Gaius’s reign is too short, and the surviving ancient accounts too sensationalized, for any serious policies of his to be discerned. During his reign, Mauretania was annexed and reorganized into two provinces, Herod Agrippa was appointed to a kingdom in Palestine, and severe riots took place in Alexandria between Jews and Greeks. These events are largely overlooked in the sources, since they offer slim pickings for sensational stories of madness. [] Two other episodes, however, garner greater attention: Gaius’s military activities on the northern frontier, and his vehement demand for divine honors. His military activities are portrayed as ludicrous, with Gauls dressed up as Germans at his triumph and Roman troops ordered to collect sea-shells as “spoils of the sea.” Modern scholars have attempted to make sense of these events in various ways. The most reasonable suggestion is that Gaius went north to earn military glory and discovered there a nascent conspiracy under the commander of the Upper German legions, Cn. Lentulus Gaetulicus. The subsequent events are shrouded in uncertainty, but it is known that Gaetulicus and Gaius’s brother-in-law, M. Aemilius Lepidus, were executed and Gaius’s two surviving sisters, implicated in the plot, suffered exile. [] Gaius’s enthusiasm for divine honors for himself and his favorite sister, Drusilla (who died suddenly in A.D. 38 and was deified), is presented in the sources as another clear sign of his madness, but it may be no more than the young autocrat tactlessly pushing the limits of the imperial cult, already established under Augustus. Gaius’s excess in this regard is best illustrated by his order that a statue of him be erected in the Temple at Jerusalem. Only the delaying tactics of the Syrian governor, P. Petronius, and the intervention of Herod Agrippa prevented riots and a potential uprising in Palestine. []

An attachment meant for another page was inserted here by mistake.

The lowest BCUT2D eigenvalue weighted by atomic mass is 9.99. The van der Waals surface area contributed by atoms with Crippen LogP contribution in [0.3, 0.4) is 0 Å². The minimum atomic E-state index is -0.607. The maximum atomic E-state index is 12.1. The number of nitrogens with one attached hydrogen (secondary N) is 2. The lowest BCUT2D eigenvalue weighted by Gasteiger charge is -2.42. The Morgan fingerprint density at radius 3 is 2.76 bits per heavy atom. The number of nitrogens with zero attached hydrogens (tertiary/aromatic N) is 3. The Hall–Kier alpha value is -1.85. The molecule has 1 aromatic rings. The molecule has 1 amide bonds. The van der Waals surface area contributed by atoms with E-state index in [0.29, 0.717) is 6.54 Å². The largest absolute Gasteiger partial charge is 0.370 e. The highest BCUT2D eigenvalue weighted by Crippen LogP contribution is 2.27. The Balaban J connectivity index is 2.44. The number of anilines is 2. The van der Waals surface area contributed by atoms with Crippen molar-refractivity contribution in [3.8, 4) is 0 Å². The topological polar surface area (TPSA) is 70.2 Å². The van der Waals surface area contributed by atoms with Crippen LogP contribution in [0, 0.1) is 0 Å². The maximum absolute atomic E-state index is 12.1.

Conspiracy and Assassination